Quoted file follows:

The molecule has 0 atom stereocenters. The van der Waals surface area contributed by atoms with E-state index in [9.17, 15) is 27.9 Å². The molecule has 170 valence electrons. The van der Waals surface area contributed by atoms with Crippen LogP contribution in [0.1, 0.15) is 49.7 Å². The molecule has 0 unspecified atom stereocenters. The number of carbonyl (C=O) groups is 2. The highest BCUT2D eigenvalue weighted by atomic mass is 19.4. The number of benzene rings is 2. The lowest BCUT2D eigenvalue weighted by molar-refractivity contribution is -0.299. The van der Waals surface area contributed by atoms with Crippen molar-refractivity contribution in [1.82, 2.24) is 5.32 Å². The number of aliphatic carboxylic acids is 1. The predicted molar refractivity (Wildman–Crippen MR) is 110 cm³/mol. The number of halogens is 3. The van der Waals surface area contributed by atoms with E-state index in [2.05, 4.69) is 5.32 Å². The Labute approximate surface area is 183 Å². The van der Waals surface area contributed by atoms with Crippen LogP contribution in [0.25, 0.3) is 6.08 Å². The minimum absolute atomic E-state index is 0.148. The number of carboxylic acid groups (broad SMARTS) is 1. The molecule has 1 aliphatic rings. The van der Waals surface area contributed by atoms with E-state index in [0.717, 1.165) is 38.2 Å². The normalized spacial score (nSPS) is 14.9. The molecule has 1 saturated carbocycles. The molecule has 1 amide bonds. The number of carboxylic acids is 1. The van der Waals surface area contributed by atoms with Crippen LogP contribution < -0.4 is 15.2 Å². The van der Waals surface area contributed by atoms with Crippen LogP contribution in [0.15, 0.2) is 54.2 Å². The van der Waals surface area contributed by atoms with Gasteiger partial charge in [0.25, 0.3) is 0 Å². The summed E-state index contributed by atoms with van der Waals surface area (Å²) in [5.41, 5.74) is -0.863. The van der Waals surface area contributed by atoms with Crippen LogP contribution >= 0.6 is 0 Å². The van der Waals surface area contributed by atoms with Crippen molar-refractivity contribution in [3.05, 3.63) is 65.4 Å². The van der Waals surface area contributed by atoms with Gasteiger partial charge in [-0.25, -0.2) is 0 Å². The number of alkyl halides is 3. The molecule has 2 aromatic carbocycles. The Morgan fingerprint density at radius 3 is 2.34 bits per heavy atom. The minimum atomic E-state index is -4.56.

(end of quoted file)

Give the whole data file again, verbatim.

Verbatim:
The molecule has 0 atom stereocenters. The van der Waals surface area contributed by atoms with E-state index in [9.17, 15) is 27.9 Å². The molecule has 170 valence electrons. The van der Waals surface area contributed by atoms with Crippen LogP contribution in [0.1, 0.15) is 49.7 Å². The molecule has 0 unspecified atom stereocenters. The number of carbonyl (C=O) groups is 2. The highest BCUT2D eigenvalue weighted by atomic mass is 19.4. The number of benzene rings is 2. The lowest BCUT2D eigenvalue weighted by molar-refractivity contribution is -0.299. The van der Waals surface area contributed by atoms with Crippen molar-refractivity contribution in [1.82, 2.24) is 5.32 Å². The number of aliphatic carboxylic acids is 1. The predicted molar refractivity (Wildman–Crippen MR) is 110 cm³/mol. The number of halogens is 3. The van der Waals surface area contributed by atoms with E-state index in [2.05, 4.69) is 5.32 Å². The Labute approximate surface area is 183 Å². The van der Waals surface area contributed by atoms with Crippen LogP contribution in [0.25, 0.3) is 6.08 Å². The minimum absolute atomic E-state index is 0.148. The number of carboxylic acid groups (broad SMARTS) is 1. The molecule has 1 aliphatic rings. The van der Waals surface area contributed by atoms with E-state index in [0.717, 1.165) is 38.2 Å². The normalized spacial score (nSPS) is 14.9. The molecule has 1 saturated carbocycles. The molecule has 1 amide bonds. The number of carboxylic acids is 1. The van der Waals surface area contributed by atoms with Crippen LogP contribution < -0.4 is 15.2 Å². The van der Waals surface area contributed by atoms with Crippen LogP contribution in [0.15, 0.2) is 54.2 Å². The van der Waals surface area contributed by atoms with Gasteiger partial charge in [0.25, 0.3) is 0 Å². The summed E-state index contributed by atoms with van der Waals surface area (Å²) in [5.41, 5.74) is -0.863. The van der Waals surface area contributed by atoms with Crippen LogP contribution >= 0.6 is 0 Å². The van der Waals surface area contributed by atoms with Crippen molar-refractivity contribution in [3.05, 3.63) is 65.4 Å². The van der Waals surface area contributed by atoms with Gasteiger partial charge in [-0.25, -0.2) is 0 Å². The number of alkyl halides is 3. The molecule has 2 aromatic carbocycles. The Morgan fingerprint density at radius 3 is 2.34 bits per heavy atom. The minimum atomic E-state index is -4.56.